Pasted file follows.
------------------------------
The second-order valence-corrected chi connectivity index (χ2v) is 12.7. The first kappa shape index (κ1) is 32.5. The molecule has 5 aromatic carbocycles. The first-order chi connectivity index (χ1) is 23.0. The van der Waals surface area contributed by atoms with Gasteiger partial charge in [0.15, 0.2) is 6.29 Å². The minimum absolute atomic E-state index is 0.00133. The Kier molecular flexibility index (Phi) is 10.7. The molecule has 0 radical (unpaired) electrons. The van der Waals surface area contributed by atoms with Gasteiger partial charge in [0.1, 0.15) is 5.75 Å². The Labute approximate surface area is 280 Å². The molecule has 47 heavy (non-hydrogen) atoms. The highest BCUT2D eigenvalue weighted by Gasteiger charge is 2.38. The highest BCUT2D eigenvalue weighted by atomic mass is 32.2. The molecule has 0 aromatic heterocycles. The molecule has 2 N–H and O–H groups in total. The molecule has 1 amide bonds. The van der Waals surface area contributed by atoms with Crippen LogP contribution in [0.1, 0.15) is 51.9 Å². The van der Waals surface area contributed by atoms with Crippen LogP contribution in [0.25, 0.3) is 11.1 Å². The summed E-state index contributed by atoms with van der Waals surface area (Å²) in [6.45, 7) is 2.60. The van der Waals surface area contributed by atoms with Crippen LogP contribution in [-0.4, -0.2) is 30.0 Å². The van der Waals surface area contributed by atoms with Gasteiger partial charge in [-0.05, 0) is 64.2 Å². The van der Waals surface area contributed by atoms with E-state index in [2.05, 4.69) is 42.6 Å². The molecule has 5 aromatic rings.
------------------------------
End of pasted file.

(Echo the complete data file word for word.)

The second-order valence-corrected chi connectivity index (χ2v) is 12.7. The first kappa shape index (κ1) is 32.5. The molecule has 5 aromatic carbocycles. The first-order chi connectivity index (χ1) is 23.0. The van der Waals surface area contributed by atoms with Gasteiger partial charge in [0.15, 0.2) is 6.29 Å². The minimum absolute atomic E-state index is 0.00133. The Kier molecular flexibility index (Phi) is 10.7. The molecule has 0 radical (unpaired) electrons. The van der Waals surface area contributed by atoms with Gasteiger partial charge in [0.1, 0.15) is 5.75 Å². The Labute approximate surface area is 280 Å². The molecule has 47 heavy (non-hydrogen) atoms. The highest BCUT2D eigenvalue weighted by Gasteiger charge is 2.38. The highest BCUT2D eigenvalue weighted by atomic mass is 32.2. The molecule has 0 aromatic heterocycles. The molecule has 2 N–H and O–H groups in total. The molecule has 1 amide bonds. The van der Waals surface area contributed by atoms with Crippen LogP contribution in [0.1, 0.15) is 51.9 Å². The van der Waals surface area contributed by atoms with Crippen LogP contribution in [0.25, 0.3) is 11.1 Å². The summed E-state index contributed by atoms with van der Waals surface area (Å²) in [6.45, 7) is 2.60. The van der Waals surface area contributed by atoms with Crippen LogP contribution in [-0.4, -0.2) is 30.0 Å². The van der Waals surface area contributed by atoms with Gasteiger partial charge in [-0.05, 0) is 64.2 Å². The van der Waals surface area contributed by atoms with E-state index in [2.05, 4.69) is 42.6 Å². The molecule has 5 aromatic rings.